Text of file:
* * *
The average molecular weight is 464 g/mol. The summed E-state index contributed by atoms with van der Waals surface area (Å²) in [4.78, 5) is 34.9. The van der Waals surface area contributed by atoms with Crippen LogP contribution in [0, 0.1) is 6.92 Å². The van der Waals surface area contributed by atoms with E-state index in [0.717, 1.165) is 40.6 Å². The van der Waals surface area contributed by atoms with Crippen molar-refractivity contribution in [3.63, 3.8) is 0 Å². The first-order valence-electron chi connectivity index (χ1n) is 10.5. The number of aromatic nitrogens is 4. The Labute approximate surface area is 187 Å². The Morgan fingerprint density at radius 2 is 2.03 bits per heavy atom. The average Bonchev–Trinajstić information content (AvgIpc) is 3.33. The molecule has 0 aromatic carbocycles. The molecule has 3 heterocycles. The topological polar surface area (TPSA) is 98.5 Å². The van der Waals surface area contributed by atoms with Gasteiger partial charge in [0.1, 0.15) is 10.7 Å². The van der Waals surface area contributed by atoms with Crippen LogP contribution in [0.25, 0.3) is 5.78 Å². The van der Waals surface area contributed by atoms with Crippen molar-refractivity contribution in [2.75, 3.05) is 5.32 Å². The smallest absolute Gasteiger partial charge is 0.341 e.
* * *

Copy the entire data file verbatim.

The average molecular weight is 464 g/mol. The summed E-state index contributed by atoms with van der Waals surface area (Å²) in [4.78, 5) is 34.9. The van der Waals surface area contributed by atoms with Crippen LogP contribution in [0, 0.1) is 6.92 Å². The van der Waals surface area contributed by atoms with E-state index in [0.717, 1.165) is 40.6 Å². The van der Waals surface area contributed by atoms with Crippen molar-refractivity contribution in [3.63, 3.8) is 0 Å². The first-order valence-electron chi connectivity index (χ1n) is 10.5. The number of aromatic nitrogens is 4. The Labute approximate surface area is 187 Å². The Morgan fingerprint density at radius 2 is 2.03 bits per heavy atom. The average Bonchev–Trinajstić information content (AvgIpc) is 3.33. The molecule has 0 aromatic carbocycles. The molecule has 3 heterocycles. The topological polar surface area (TPSA) is 98.5 Å². The van der Waals surface area contributed by atoms with Gasteiger partial charge in [0.1, 0.15) is 10.7 Å². The van der Waals surface area contributed by atoms with Crippen LogP contribution in [0.25, 0.3) is 5.78 Å². The van der Waals surface area contributed by atoms with Crippen molar-refractivity contribution in [2.75, 3.05) is 5.32 Å². The smallest absolute Gasteiger partial charge is 0.341 e.